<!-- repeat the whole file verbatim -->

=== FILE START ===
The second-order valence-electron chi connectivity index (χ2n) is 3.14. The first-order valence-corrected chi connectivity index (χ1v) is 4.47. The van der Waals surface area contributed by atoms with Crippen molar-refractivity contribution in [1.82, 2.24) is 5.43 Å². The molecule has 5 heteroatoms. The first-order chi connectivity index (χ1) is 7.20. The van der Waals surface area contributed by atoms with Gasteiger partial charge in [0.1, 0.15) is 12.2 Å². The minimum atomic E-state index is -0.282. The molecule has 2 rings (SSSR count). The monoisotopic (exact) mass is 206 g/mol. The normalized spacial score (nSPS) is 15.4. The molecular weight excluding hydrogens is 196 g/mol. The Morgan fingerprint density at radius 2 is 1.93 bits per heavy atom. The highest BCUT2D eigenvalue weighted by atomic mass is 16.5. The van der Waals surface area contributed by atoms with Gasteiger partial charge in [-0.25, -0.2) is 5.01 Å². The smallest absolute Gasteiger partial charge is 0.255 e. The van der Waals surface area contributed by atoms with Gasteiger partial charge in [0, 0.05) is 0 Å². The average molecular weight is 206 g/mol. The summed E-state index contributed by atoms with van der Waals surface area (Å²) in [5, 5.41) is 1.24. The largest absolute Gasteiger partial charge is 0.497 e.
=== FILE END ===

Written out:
The second-order valence-electron chi connectivity index (χ2n) is 3.14. The first-order valence-corrected chi connectivity index (χ1v) is 4.47. The van der Waals surface area contributed by atoms with Crippen molar-refractivity contribution in [1.82, 2.24) is 5.43 Å². The molecule has 5 heteroatoms. The first-order chi connectivity index (χ1) is 7.20. The van der Waals surface area contributed by atoms with Gasteiger partial charge in [0.1, 0.15) is 12.2 Å². The minimum atomic E-state index is -0.282. The molecule has 2 rings (SSSR count). The monoisotopic (exact) mass is 206 g/mol. The normalized spacial score (nSPS) is 15.4. The molecular weight excluding hydrogens is 196 g/mol. The Morgan fingerprint density at radius 2 is 1.93 bits per heavy atom. The highest BCUT2D eigenvalue weighted by atomic mass is 16.5. The van der Waals surface area contributed by atoms with Gasteiger partial charge in [-0.25, -0.2) is 5.01 Å². The smallest absolute Gasteiger partial charge is 0.255 e. The van der Waals surface area contributed by atoms with Gasteiger partial charge in [0, 0.05) is 0 Å². The average molecular weight is 206 g/mol. The summed E-state index contributed by atoms with van der Waals surface area (Å²) in [5, 5.41) is 1.24. The largest absolute Gasteiger partial charge is 0.497 e.